Twelve Tickets To Healthy Nonprofit Confidence

“We are this town’s best-kept secret.”

“We’re just a small (substitute regional, independent, etc.) non-profit.”

“We’re embarrassed to hire a consultant because we don’t want anyone to know what we are really like.”

Little has been written about nonprofit confidence; the concept is usually applied to individuals –as in self-confidence. But your nonprofit, by its actions and words, express what it believes about themselves and their work. Like personal self-confidence, you can grow your organization’s esteem.

Growing esteem pays off. It increases the willingness to take thoughtful risks, venture into new relationships, act courageously, and seek beneficial partnerships and resources. When you hold your organization in high esteem, others pick up on your attitude. Confidence draws others and their resources to you.

Here is a three-prong approach to growing your organization’s esteem:

  • Be worthy of high confidence
  • Hold your organization in high esteem
  • Help others to hold your organization in high esteem

You can grow all three simultaneously.

Component One: Be Worthy of High-Confidence

    1. Do First-Class Work. Create first-class outcomes. Provide value. Esteem growth stems from this.
    2. Wait for Jackie. When it’s important, hold out for the best. Do without rather than put up with mediocre or worse. Especially with hiring people: do without. Use a temp service to fill a void.  A congregation waited for over two and a half years to fill a youth position. It wasn’t easy. People with children threatened to leave. Some did. The wait paid off. They hired an outstanding youth director, Jackie. Hold out for Jackie.
    3. Beware of Free and Initial Low-Cost Solutions that are false bargains. Many such solutions cost a lot –just not upfront. By all means, use the less expensive or on-sale paper, but if the results don’t meet your goals, pass. Likewise, vendors that promise free service but make you wait months costs your organization big time.
    4. Take Calculated Risks. Remember the first time you climbed to the high diving board? You stood at the very tip of the board, toes over, feet secure, body wobbling, wondering if this new feat was a good idea: the other kids, all experts, holler for you to hurry up. Faced with the disgruntled mob behind, you dived. And, even if the result was a belly flop, you were proud that you climbed high to leap. Take calculated risks.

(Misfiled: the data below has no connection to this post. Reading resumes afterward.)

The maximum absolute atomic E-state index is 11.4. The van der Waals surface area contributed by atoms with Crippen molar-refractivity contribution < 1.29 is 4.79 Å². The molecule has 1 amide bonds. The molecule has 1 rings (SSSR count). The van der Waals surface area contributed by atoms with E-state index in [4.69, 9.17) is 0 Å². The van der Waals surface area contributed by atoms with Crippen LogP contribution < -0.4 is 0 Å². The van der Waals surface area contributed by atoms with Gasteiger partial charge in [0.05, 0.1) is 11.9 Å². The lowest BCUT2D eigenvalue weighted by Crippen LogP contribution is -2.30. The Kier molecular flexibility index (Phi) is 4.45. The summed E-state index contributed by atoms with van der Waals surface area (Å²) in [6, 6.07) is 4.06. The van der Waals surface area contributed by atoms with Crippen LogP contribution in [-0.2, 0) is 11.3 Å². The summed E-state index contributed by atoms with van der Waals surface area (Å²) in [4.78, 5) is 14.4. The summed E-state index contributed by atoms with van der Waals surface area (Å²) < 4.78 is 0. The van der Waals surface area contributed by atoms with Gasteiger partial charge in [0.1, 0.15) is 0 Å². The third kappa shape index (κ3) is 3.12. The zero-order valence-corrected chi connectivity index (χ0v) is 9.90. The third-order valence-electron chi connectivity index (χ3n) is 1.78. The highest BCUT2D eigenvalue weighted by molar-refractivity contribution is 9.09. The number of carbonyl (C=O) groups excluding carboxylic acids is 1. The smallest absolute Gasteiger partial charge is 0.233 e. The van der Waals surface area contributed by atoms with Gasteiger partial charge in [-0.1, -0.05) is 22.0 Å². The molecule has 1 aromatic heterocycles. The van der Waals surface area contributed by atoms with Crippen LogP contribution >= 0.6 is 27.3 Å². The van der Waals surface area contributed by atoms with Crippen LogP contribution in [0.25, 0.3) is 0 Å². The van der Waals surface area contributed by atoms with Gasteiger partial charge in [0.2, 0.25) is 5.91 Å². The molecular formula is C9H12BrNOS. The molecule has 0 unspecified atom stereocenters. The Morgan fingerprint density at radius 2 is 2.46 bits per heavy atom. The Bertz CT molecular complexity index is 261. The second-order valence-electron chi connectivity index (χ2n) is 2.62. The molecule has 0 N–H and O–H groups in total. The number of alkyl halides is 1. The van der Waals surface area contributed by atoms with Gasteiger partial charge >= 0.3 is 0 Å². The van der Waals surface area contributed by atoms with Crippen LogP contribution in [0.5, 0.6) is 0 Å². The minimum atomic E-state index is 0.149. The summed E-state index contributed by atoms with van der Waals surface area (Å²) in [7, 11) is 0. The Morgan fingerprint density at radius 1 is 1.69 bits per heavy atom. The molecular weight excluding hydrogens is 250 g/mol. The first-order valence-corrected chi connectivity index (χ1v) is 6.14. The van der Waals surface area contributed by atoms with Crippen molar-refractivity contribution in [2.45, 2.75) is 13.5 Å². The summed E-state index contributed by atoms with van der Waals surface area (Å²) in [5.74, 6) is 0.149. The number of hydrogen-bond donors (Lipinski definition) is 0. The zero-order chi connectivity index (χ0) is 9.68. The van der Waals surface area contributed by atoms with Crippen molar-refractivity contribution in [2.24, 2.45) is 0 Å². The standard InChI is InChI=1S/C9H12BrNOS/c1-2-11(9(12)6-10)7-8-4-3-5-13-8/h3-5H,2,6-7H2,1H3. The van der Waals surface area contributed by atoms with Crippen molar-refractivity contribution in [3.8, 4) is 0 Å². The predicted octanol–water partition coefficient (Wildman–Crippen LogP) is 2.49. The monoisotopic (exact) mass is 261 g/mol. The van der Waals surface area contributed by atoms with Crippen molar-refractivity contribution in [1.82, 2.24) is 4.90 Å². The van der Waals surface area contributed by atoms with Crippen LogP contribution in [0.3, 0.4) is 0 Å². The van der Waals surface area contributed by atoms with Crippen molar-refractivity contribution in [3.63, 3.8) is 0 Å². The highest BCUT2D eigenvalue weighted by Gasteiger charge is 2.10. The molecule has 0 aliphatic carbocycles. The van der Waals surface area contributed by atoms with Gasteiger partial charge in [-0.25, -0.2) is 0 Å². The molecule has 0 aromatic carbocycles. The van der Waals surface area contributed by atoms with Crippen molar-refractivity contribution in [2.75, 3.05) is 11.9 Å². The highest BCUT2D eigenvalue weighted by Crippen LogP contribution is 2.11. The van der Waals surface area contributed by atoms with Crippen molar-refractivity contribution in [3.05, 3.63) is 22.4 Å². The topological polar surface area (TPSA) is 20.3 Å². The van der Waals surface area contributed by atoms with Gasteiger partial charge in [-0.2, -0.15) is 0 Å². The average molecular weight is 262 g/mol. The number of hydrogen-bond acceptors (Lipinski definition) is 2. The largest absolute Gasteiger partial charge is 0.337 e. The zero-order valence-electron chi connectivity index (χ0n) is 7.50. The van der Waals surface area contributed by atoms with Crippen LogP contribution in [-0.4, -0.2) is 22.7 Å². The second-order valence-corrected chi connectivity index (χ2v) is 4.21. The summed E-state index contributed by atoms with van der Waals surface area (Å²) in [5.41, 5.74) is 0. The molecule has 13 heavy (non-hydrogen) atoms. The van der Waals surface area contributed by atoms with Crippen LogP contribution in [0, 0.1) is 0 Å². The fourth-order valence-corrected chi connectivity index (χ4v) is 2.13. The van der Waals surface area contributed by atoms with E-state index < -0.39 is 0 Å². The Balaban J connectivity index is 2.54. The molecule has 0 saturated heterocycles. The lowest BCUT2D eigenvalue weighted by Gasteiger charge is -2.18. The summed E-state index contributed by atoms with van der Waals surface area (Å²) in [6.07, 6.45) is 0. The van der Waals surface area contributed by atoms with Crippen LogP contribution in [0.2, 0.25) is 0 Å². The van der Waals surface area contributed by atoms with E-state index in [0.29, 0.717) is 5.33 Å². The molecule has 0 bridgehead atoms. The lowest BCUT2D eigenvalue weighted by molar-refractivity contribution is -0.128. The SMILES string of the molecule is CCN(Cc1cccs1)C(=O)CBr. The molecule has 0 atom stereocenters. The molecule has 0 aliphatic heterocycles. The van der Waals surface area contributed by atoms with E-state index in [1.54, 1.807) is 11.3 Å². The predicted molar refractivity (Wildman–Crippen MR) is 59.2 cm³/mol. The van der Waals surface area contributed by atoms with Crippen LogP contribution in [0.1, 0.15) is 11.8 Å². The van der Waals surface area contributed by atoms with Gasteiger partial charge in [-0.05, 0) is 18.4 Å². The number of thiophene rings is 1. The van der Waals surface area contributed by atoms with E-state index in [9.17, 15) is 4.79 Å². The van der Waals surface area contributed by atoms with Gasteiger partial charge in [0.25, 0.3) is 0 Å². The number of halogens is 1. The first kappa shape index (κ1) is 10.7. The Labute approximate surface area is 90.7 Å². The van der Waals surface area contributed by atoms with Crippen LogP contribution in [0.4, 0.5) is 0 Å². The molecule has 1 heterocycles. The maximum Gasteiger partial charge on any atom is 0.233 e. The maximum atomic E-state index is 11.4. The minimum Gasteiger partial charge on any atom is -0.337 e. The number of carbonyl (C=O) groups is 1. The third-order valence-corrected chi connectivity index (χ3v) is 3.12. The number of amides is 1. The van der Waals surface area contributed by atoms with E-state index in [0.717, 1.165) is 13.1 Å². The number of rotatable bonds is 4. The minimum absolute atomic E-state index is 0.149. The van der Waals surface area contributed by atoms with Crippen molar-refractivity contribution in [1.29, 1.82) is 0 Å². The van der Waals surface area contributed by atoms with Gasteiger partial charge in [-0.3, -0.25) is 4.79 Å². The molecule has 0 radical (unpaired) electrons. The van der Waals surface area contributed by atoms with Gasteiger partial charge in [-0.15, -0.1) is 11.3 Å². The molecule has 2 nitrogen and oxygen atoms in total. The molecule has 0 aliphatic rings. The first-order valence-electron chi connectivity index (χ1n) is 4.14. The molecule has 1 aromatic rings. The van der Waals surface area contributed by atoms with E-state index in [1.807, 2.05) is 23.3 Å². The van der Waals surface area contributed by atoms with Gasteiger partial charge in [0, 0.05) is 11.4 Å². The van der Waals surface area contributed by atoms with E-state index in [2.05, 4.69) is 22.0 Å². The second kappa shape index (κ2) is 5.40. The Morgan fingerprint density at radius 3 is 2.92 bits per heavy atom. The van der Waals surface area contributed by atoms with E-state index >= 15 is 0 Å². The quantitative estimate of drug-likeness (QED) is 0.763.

C   Component Two: Hold Your Organization in High Esteem

    1. Hang With Believers. A teacher told the mother of a sharp-as-a-whip- child—that she didn’t think the little girl was all that bright. “I don’t see it,” the teacher said. The principal and the parent moved the child the next day. If a board member or someone else doesn’t see your worth, make a change. You need believers. Surround yourself.
    2. Adjust You’re Thinking. Recognize that organizations do hard work. How do you feel about your organization? Really? Don’t let the imperfections that exist everywhere mar your overall assessment. Cease thinking of your group as a second-class citizen.
    3. Calculate the Value You Create. In a “Bring Your Dad to School” post,  Stewart Stearns, President, and CEO of the Sarasota Community Foundation, wrote: ” Over 7,000 dads participate in this event each year. If this was your nonprofit program, how would you estimate the value? The Independent Sector’s rate for volunteers is $20.25 per hour. Assuming that each dad spent one hour from when they walked in the door until they left the school property, that’s 7,000 dads x $20.25 or $141,750 for one year. Estimate value for what you do. Instead of being little, I bet you’re making a big, hairy contribution.  Calculate and share your value. The value is the basis of your obtaining the funding you need. (For more on value, watch Do You Undervalue Your Value?)
    4. Build Your Self-Esteem. Read one of Nathanial Branden’s, Glenn Schiraldi’s, or other’s books. Self-esteem is a skill. Increase your own to help your organization. “Don your oxygen mask first.”

C  Component Three. Help Others to Hold You Organization in High Esteem

  1. Positive Branding. If your tree falls in the forest, does anyone hear it? Wait a minute, what are you’re doing alone in the woods? You’re a leader. Form an enthusiastic community around your mission. If you are the world’s best-kept secret –do something. What can you do? Start a website, blog, or Facebook page. Create press releases with timely stories. Become the go-to organization for your mission. Mention your resources in your email signature line.  Start with one media, like a newsletter. When that’s underway, begin a second. Over the eighteen-month experiment with different methods and styles. You have a myriad of possibilities to get your name “out there.”
  2. Identify What to Say. Closely related to the above is to find the words to describe your work. How do you set yourself apart? Successful strategic conversations help you to create tt words that explain your contribution. Use these words repeatedly. Explain who you are and why you do. For more, see my blog post, The Magic of Thirty-Five. For even more, call me to identify your core strategies.
  3. Identify Who Needs to Hear. Once you have a handle on words that convey your message, consider who needs to hear them. “Everyone” is too big an audience. What sub-groups need your message? How can you help these people to know you and help spread your good news?

High confidence nonprofits  say things like, “We are a recognized and valued partner,” and “We make a tremendous difference in the lives of those we serve.” Growing your organization’s esteem will yield more resources and funding for your mission.

For more answers, check out this Nonprofit  CEO Library.

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